Make the most of your getaway trip for a Skagit Tour by exploring other popular local sights and activities in the area. From the Old Number Six steam locomotive built almost 100 years ago to the spectacular Ladder Creek Falls, there are several beautiful and historical attractions that should not be missed.
Learn more by clicking on the links below.
Skagit Project Reservoirs
The three Skagit Project reservoirs (Ross, Diablo and Gorge) provide ample opportunities for water-based recreation, including fishing (with state license), kayaking, canoeing, paddle boarding and motor boating.
Stay Safe on the Water
Water-based recreation on reservoirs presents potential risks, especially near dams and powerhouses. It is important to understand the hazards and safety measures for recreating near hydroelectric projects.
- Water levels and flows can change suddenly without warning.
- Be aware of unexposed hazards (such as logs) when on or near the water.
- Always wear a life jacket.
- Lookout for barriers near dams: passing these markers is dangerous and not allowed.
- Watch the weather forecast and plan accordingly.
- If someone gets in trouble and needs help, call 911 as soon as possible – but keep in mind that most of the Skagit Project is out of cell phone range.
The 24-mile-long Ross Lake is surrounded by scenic mountains and a largely undeveloped shoreline. It is also the most challenging to access. Motor vehicles may access the north end of the lake from Hope, British Columbia, via the 40-mile-long gravel Silver Skagit Road. There are boat launches at Skagit Valley Provincial Park on the Canadian side of the international boundary, and at the National Park Service site of Hozomeen on the U.S. side. There is no direct road access to Ross Lake from the south. Visitors can only access Ross Lake by first traveling by boat up Diablo Lake, or by using one of the various hiking trails. The National Park Service maintains multiple backcountry campsites on Ross Lake, most with boat docks. These campsites require permits for overnight use. More information can be found at www.nps.gov/noca.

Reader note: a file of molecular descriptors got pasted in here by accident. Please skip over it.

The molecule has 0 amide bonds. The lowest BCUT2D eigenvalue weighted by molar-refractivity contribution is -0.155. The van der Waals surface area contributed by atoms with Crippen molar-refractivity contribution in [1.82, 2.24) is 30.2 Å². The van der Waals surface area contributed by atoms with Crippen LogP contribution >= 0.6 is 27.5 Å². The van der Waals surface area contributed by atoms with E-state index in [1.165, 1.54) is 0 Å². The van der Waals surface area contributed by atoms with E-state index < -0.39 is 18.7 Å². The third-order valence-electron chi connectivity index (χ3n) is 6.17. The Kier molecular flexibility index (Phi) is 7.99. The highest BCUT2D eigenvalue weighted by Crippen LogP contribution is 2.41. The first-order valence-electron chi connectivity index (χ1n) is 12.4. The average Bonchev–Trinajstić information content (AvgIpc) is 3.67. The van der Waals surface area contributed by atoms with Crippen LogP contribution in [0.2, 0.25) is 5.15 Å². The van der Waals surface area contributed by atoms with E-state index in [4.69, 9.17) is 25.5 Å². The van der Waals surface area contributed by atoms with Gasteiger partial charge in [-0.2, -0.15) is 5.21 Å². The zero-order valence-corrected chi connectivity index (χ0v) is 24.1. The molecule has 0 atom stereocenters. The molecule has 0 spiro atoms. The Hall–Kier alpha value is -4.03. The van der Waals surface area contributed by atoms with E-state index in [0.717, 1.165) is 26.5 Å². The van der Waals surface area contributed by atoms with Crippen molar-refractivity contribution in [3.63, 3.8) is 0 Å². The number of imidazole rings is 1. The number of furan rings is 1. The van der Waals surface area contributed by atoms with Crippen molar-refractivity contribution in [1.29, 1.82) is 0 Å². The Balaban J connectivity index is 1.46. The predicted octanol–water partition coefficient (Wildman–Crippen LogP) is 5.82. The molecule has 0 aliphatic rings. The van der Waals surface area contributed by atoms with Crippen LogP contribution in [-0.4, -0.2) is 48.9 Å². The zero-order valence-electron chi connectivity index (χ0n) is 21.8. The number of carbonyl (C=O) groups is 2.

The 4.5-mile-long Diablo Lake, with several developed recreational facilities on the shoreline and direct access from State Route 20, is the most publicly accessible of the three project reservoirs. The National Park Service provides a launch site for trailered boats onto Diablo Lake from the Colonial Creek Campground. There is also a nearby accessible fishing pier. Three boat-in camps managed by the National Park Service are located along the Diablo Lake shoreline.
The 4.5-mile-long Gorge Lake is largely undeveloped due to the steep topography of the shoreline, but a paved boat launch provided by City Light is located near the entrance to the town of Diablo, adjacent to the Gorge Lake Campground. The launch has a dock and is suitable for motorboats.
North Cascades National Park Complex
One of the most unique aspects of the Skagit River Hydroelectric Project is that its three reservoirs and generating facilities are located entirely within the Ross Lake National Recreation Area, which is managed by the National Park Service as part of the North Cascades National Park Complex. For additional information on the many sights to see in the North Cascades, please visit the National Park Service’s website at www.nps.gov/noca.